The Changing Face and Mission of Microsoft Learn

Microsoft has revamped its certification program completely in recent years.

Over the past three years Microsoft Learning has become Microsoft Learn. At the same time, the company has completely reimagined, reimplemented, and recast its training and certification offerings. If you haven't paid a visit in a while, you probably won't recognize what you find when you visit the Microsoft Learn home page.


Though Microsoft still offers individual certifications, it's more focused on learning paths and learning modules now. The former combines lots of the latter, which themselves offer a mix of written word, video, interactive simulations, quizzes and problem-solving exercises to convey educational content.


Last May, Microsoft launched what it calls Learn TV. It creates what the company calls a "new content experience offering daily live, prerecorded, and on-demand video programming for developers and engineers within the Microsoft Learn platform."


Those who partake of its wares will find oodles of free, self-paced learning modules, plus a plethora of "live streams, shows, and instructional videos from Microsoft Cloud Advocates, Product Group leaders, and communities." The goal, as the Microsoft Learn team puts it, is to make "the Learn platform a one-stop shop to learn and grow."


Same Game, Vastly Different Playbook and Strategy


Microsoft has evolved its certification program quite a bit in recent years.

To me it's astounding that Learn falls under the more general Microsoft Docs umbrella, which heretofore embraced Microsoft's documentation and product information repositories. Mostly a volunteer effort until a couple of years ago, Docs is transforming itself.


This particular sector of the Microsoft realm has evolved into a meta-resource to provide those who work and/or develop with (or on) Microsoft products and platforms everything their need to learn the basics, develop specific technical skills and knowledge, and keep up with jazzy new stuff as it comes along.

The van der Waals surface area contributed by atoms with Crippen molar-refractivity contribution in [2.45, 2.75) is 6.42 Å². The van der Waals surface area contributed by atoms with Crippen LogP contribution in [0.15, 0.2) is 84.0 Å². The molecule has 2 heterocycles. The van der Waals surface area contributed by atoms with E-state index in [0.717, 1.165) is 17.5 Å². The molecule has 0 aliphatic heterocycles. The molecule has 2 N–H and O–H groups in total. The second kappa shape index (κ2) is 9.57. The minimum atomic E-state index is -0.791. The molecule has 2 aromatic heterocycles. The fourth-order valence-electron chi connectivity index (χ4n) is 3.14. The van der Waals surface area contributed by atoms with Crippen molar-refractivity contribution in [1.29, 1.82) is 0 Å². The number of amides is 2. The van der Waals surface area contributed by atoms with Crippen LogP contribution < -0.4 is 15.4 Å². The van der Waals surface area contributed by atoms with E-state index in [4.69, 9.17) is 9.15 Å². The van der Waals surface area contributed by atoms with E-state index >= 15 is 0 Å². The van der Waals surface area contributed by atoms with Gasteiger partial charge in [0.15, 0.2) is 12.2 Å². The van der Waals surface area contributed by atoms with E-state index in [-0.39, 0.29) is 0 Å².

The delivery mechanisms are also being completely reworked. Microsoft lucked out in refocusing on bite-size (15-to-30 minutes) chunks of learning material built for remote consumption. Indeed one can still find instructor-led classes, and there are still opportunities to engage in live classroom training, but those are mostly suspended now in the face of the global pandemic.


What we have now is a powerful, wide-ranging and comprehensive pastiche of bits and pieces. These can all be mixed and matched to provide learners with specific sets of knowledge and skills, along with ample opportunities to practice what is being learned in simulated circumstances and problem-solving exercises.


How This Changes Certification


Microsoft has revamped its certification program completely in recent years.

Instead of setting up and maintaining big monolithic credentials such as the old MCSA, MSCE and MCSD, Microsoft now offers a much bigger and broader collection of certs on individual topics. Individual learners are not just encouraged (and sometimes challenged outright) to pursue these topic certs one after another.


They're also repeatedly informed that keeping up with Microsoft tools and technologies means ongoing, continuous learning, study through an ongoing succession of such individual topic certs. The IT training and certification world has long pursued the idea of continuous, lifelong (or at least career-long) learning and certification. Microsoft is offering an interesting and possibly viable model for enabling such continuous learning to occur.


For this model to work, people need to buy into the idea that learning is just a part of working life. The indisputable truth of this assertion, especially for those who work in information technology, needs support from those who offer opportunities to learn.


With what Microsoft now has on offer, along with the costs, time and effort involved, may just fit that bill. It sure will be interesting to watch the Microsoft Learn program evolve further, and to see what sorts of new topic certs appear, how long they last, and how they go into retirement.


Count on me to keep you informed about this, and to puzzle my way to understanding whether or not this brave new model fits today's and tomorrow's IT professionals' learning and career development needs. Stay tuned!


Would you like more insight into the history of hacking? Check out Calvin's other articles about historical hackery:
About the Author

Ed Tittel is a 30-plus-year computer industry veteran who's worked as a software developer, technical marketer, consultant, author, and researcher. Author of many books and articles, Ed also writes on certification topics for Tech Target, ComputerWorld and Win10.Guru. Check out his website at, where he also blogs daily on Windows 10 and 11 topics.